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Second pipe sticking out of floor next to a one-pipe radiator?

This radiator is on the third floor of my house. I believe it is original to the house. There is a similar setup in the next room over, although that radiator has been replaced with another one-pipe steam radiator that’s larger.

The question is... what is this second pipe for? I initially thought it was a return for a two-pipe system, however as I looked at it, there does not seem to be a separate return to the basement. There also does not appear to be a separate return in the wall leading to this radiator, however confirming that would demand opening up the ceiling.

My second thought was that it was a riser vent. That would make sense it being on the third floor. But why would there be one in the room next door as well?

The pipe is 1/2” with a reducing coupling down to 1/8”. The vent on the radiator is a Gorton #D.

Any thoughts? What should I check next?
--
Homeowner from Providence, RI
Home b. 1897, one-pipe steam with a indirect gravity hot air system using Gold's pin radiators.

Comments

  • John Ruhnke
    John Ruhnke Member Posts: 882
    obviously somebody abandoned the pipe along time ago. That piece of wood looks old that the radiator sits on. Covering water damage. My guess is that a long time ago there use to be a two pipe radiator there that leaked. Its a one pipe system so somebody came along and cut out the return. Maybe that leaked too? Figured with the new one pipe radiator he didn't need a return. But he left the dead pipe? stuck a reducer on it because that is what he had in the truck? Maybe he thought if he had problems converting from two pipe to one pipe it would be nice to have something to reconnect. No problems, so he just left it there.

    Who knows. Just ignore the pipe. Its dead and you don't need it.
    I am the walking Deadman
    Hydronics Designer
    Hydronics is the most comfortable and energy efficient HVAC system.
  • JUGHNE
    JUGHNE Member Posts: 10,278
    Could this originally been a vacuum system?
    The 1/8" connection might have been connected to the rad air vent. Is there any evidence of the same pipe at all the other rads.
    There may be remains of some form of pump and small piping near the boiler. Maybe a pump pad on the floor.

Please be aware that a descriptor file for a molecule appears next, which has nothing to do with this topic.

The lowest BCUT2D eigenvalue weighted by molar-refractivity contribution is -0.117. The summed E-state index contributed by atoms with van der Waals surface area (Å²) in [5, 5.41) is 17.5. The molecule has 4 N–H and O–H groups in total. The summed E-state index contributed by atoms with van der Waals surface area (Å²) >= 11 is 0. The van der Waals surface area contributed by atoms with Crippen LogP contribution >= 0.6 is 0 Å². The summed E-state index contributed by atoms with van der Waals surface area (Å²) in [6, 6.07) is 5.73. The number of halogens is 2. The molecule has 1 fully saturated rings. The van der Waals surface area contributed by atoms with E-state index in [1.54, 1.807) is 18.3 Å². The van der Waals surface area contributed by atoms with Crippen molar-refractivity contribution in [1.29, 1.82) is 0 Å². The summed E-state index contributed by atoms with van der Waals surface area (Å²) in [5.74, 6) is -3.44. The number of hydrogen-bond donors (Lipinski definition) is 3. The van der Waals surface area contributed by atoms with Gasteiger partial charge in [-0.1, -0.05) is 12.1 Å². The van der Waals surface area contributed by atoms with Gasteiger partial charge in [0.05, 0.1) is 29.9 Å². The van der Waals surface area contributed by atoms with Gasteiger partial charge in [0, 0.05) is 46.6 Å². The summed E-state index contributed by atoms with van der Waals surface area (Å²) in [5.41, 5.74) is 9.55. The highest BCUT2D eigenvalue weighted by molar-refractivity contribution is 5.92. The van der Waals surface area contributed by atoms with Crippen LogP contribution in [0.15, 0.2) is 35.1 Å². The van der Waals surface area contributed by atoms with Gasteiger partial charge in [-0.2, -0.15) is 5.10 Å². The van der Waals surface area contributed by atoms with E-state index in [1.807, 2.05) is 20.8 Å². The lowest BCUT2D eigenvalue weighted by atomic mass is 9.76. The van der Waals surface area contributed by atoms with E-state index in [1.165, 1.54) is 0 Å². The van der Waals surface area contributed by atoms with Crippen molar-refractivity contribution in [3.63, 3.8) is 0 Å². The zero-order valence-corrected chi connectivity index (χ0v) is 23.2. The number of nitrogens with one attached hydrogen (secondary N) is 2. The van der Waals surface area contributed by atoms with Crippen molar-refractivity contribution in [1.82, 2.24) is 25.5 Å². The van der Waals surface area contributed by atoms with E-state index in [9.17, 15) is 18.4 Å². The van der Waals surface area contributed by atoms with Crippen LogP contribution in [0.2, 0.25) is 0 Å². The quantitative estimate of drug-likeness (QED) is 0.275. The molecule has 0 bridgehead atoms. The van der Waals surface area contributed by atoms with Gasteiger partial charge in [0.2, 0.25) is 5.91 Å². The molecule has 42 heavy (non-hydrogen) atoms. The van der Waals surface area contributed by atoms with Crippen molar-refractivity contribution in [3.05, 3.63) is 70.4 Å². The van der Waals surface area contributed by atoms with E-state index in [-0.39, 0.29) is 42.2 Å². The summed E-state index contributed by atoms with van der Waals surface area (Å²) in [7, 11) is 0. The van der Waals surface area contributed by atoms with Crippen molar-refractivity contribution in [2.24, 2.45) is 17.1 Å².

STEVEusaPA
  • Steamhead
    Steamhead Member Posts: 15,752
    @jsavage, that pipe tells us this was originally a "Paul" system.

    This system was named for Andrew Paul, but the idea originated with one of his employees, a man named Skiffington. The second pipe was an air line that connected to a special air vent on the radiator. All the air lines connected to a steam-driven ejector (basically a jet pump) in the basement, that would suck the air out of the system. I remember reading that when the Paul system was applied to a typical one-pipe steam system, the fuel savings were something like 30%.

    There were other air-line systems, but the Paul was by far the most popular.
    All Steamed Up, Inc.
    Towson, MD, USA
    Steam, Vapor & Hot-Water Heating Specialists
    Oil & Gas Burner Service
    Consulting
    STEVEusaPAChrisJ
  • Steamhead
    Steamhead Member Posts: 15,752
    All Steamed Up, Inc.
    Towson, MD, USA
    Steam, Vapor & Hot-Water Heating Specialists
    Oil & Gas Burner Service
    Consulting
  • John Ruhnke
    John Ruhnke Member Posts: 882
    @Steamhead

    That sounds awesome!! I wonder if the pipes are intact and it could be brought back to its original design. I guess finding a replacement for that jet pump would be tough. The things these dead men knew.

    Where do even find info on this stuff? You know steam well.
    I am the walking Deadman
    Hydronics Designer
    Hydronics is the most comfortable and energy efficient HVAC system.
  • John Ruhnke
    John Ruhnke Member Posts: 882
    Found it!

    https://heatinghelp.com/blog/its-a-wonderful-life/

    Where does Dan find info on this stuff?
    I am the walking Deadman
    Hydronics Designer
    Hydronics is the most comfortable and energy efficient HVAC system.
  • jsavage
    jsavage Member Posts: 42